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The Global Ultraviolet Imager (GUVI) onboard the Thermosphere-Ionosphere-Mesosphere Energetics and Dynamics (TIMED) satellite senses far ultraviolet emissions from O and N2 in the thermosphere. Transformation of far ultraviolet radiances measured on the Earth limb into O, N2, and O2 number densities and temperature quantifies these responses and demonstrates the value of simultaneous altitude and geographic information. Composition and temperature variations are available from 2002 to 2007. This paper documents the extraction of these data products from the limb emission rates. We present the characteristics of the GUVI limb observations, retrievals of thermospheric neutral composition and temperature from the forward model, and the dramatic changes of the thermosphere with the solar cycle and geomagnetic activity. We examine the solar extreme ultraviolet (EUV) irradiance magnitude and trends through comparison with simultaneous Solar Extreme EUV (SEE) measurements on TIMED and find the EUV irradiance inferred from GUVI averaged (2002\textendash2007) 30\% lower magnitude than SEE version 11 and varied less with solar activity. The smaller GUVI variability is not consistent with the view that lower solar EUV radiation during the past solar minimum is the cause of historically low thermospheric mass densities. Thermospheric O and N2 densities are lower than the NRLMSISE-00 model, but O2 is consistent. We list some lessons learned from the GUVI program along with several unresolved issues.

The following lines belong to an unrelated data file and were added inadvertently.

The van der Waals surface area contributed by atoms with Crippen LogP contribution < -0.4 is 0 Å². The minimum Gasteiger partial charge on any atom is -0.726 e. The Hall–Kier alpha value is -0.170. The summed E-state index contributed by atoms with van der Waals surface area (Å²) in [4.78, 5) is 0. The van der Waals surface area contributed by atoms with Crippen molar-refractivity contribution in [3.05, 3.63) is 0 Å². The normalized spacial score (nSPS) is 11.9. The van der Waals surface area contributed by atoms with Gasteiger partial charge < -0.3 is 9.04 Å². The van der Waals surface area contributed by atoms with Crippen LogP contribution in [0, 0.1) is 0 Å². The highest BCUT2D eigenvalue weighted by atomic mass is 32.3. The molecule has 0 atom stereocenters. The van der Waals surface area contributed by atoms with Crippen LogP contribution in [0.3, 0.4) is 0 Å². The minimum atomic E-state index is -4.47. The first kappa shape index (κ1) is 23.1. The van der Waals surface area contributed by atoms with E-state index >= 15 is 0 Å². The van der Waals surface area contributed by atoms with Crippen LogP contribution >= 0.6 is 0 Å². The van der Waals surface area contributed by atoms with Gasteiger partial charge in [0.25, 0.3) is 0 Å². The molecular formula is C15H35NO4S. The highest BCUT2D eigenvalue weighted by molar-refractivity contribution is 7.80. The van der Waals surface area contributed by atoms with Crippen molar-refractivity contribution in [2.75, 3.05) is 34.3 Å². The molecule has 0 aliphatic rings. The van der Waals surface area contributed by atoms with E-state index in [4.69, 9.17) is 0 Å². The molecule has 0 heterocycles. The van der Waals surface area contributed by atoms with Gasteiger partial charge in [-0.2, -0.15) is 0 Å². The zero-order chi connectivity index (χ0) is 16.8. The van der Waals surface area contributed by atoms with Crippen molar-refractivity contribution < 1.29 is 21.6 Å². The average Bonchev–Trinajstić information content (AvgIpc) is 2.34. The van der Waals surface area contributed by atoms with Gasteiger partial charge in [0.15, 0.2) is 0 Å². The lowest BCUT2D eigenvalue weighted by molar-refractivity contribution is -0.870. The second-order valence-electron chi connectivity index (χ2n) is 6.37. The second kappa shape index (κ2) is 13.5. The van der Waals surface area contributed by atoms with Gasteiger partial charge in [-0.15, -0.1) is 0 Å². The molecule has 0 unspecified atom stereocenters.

Published by: Earth and Space Science Published on: 01/2015
YEAR: 2015   DOI: 10.1002/2014EA000035